Oral Hygiene and Its Connection to Your Dog's Health

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As with humans, the state of a dog’s oral hygiene impacts the rest of the body’s health. The mouth is a moist, warm environment that is the perfect breeding ground for bacteria and its associated toxins.

While most of this process is natural and normal, when tartar and plaque begin to form the microbial balance in the mouth is thrown off, and health problems can ensue. The most commonly recognizable mouth diseases in dogs and people is gingivitis (inflammation of the gums) and periodontitis (oral cavity disease), but these conditions only represent the beginning of a much larger and more dangerous process.

What impact does poor oral hygiene have on a dog’s health?

Recent studies have shown that without proper oral hygiene, the bacterial toxins in the mouth are absorbed into the bloodstream. This process means the toxins are filtered by the brain, liver, and kidneys to other areas of the body. Small infections occur and sometimes can result in fatal organ damage and failure.

Some veterinarians are of the mind that the toxins spread throughout the body cluster in bacterial colonies within critical organ tissues, such as the heart’s valves, the liver, and the kidneys.

These are the kinds of infections that your dog may suffer from due to poor oral hygiene.

Blood-spread Infections

Infected blood from a tooth abscess can easily travel throughout the body’s bloodstream and quickly impact vital organs such as:

  • The heart. This organ is susceptible to blood infections, and if an infection sets into the valves (called bacterial endocarditis), it can be fatal. The bacterial toxins can stick to the walls of the arteries over time. If proper dental care is not administered to your canine, these toxins build up along the artery walls, causing them to thicken. As it is more difficult for blood to pass through thick arterial walls, heart disease begins to occur.

  • The liver and pancreas. The bacterial toxins that originated in the mouth and spread through the blood can cause hepatitis of the liver as well as pancreatitis in the pancreas. Both conditions are lifelong and life-threatening.

  • The kidneys. A primary function of the kidneys is to filter out toxins from the blood and catch bacteria. However, if the bacteria and toxins are at a high level, the kidneys themselves can become infected. In many cases, proper dental care will reverse this type of infection.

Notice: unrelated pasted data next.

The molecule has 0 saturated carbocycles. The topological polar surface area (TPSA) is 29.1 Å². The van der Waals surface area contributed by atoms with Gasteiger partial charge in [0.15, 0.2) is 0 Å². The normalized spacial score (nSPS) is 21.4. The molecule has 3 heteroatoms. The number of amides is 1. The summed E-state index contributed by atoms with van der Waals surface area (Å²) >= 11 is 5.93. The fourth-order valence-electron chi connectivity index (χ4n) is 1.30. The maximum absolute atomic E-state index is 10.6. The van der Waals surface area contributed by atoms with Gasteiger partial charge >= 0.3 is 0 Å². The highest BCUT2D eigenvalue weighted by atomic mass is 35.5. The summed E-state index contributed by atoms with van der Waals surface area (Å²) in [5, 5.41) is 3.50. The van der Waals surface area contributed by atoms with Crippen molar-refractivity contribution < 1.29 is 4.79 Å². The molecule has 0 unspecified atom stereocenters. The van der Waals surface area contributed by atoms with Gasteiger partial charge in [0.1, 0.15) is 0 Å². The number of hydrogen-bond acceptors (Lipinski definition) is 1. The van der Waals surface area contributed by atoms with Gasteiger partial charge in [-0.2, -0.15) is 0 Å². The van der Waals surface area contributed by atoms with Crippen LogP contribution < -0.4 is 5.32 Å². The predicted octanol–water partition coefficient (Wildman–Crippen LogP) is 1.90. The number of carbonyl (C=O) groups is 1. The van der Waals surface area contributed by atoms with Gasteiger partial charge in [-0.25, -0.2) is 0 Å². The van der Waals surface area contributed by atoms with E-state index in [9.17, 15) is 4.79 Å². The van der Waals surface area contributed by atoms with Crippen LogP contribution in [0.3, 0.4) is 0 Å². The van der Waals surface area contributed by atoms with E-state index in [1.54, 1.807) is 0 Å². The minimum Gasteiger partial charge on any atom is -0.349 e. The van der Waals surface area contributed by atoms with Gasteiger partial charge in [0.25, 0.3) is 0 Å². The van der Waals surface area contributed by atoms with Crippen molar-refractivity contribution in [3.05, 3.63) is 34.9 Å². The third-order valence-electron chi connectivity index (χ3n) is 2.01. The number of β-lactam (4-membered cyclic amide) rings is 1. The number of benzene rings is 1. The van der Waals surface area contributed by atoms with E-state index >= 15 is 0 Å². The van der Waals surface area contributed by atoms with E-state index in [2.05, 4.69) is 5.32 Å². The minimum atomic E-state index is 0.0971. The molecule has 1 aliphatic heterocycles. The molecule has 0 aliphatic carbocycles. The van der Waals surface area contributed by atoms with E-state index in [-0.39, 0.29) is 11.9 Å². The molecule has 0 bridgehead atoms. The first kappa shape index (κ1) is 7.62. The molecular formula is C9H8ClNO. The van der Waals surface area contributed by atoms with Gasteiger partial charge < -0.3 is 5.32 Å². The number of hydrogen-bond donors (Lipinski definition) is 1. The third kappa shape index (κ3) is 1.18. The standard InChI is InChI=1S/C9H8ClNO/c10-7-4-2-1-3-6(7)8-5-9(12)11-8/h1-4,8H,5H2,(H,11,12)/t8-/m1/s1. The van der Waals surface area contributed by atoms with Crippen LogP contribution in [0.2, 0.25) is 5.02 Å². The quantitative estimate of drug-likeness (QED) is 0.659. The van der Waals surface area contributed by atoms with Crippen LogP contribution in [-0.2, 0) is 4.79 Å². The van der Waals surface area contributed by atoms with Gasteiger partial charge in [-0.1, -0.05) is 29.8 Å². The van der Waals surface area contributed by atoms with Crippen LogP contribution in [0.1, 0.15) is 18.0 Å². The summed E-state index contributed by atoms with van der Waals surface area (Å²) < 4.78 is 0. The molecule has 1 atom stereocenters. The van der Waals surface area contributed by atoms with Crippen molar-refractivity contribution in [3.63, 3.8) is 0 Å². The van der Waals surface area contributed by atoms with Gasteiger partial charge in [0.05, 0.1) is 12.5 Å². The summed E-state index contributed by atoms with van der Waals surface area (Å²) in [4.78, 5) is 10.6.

• The brain, lungs, and muscles. These vital organs are all susceptible to blood infections, making them prime targets if a dog has poor oral health.

Toxin Ingestion

Often dogs with oral disease also have gastrointestinal issues. Dogs poor dental health, particularly those with periodontitis, have bacteria in their saliva that will, with time, produce  toxins. These toxins are ingested by the dog every time he swallows. Although the stomach’s gastric acid will destroy some of these toxins, it won’t eliminate all of them. The remaining toxins can infect the stomach, causing gastritis.

Inhaled Infection

Aside from being ingested, the bacteria associated with periodontitis can also be inhaled. As the bacteria and its toxins grow, they are carried down the dog’s airways. Healthy dogs may have a strong enough immune system to attack and destroy the infection, but dogs with compromised health will have a harder time overcoming the disease. In particular, dogs who already have a respiratory illness, such as bronchitis, will be more likely to develop an infection. Bacterial infections that spread to the respiratory system can have a harmful impact on a dog.

Prevention is the key to your dog’s overall health.

Poor oral hygiene can shave as much as three years off a dog’s estimated lifespan. Instead of waiting for your dog’s oral condition to deteriorate to the point where it impacts body organs and functions, veterinarians suggest that dog owners be proactive regarding their canine’s oral health.

Here are the steps you can take to help prevent the development of oral diseases in your dog.


#1. Feed your dog a proper diet.

Dogs should be fed a well-balanced, meat-based food. The meat in dog food is responsible for keeping a tidy, healthy environment within the dog’s mouth.

#2. Provide healthy chews for your dog.

Chew toys, or even rawhide chews, provide an exercise regimen for your dog’s teeth. Hard rubber or durable nylon chew toys can assist in keeping a dog’s mouth structure in order.

#3. Brush your dog’s teeth.

For tooth brushing to provide any benefits for your dog, it must be done every day regardless of a dog’s diet. Use a canine appropriate toothbrush and toothpaste; there are many flavored kinds of toothpastes on the market now that are more appealing to dogs. Some toothpaste is also enzymatic, so if you can’t brush all of your dog’s teeth, the toothpaste enzymes will be spread around the entirety of the dog’s mouth anyway.


#4. See your vet.
Regular oral checkups and care can help prevent and identify potential risks.

Conclusion

Oral hygiene can affect what happens with your dog’s health, and in some cases, how many years your dog will live. Take care of your dog’s mouth so that infections, root canals, oral diseases, and tooth extractions can be avoided entirely. Oral infections that spread throughout the body can ultimately be prevented by a dog owner who is actively involved in his dog’s oral health.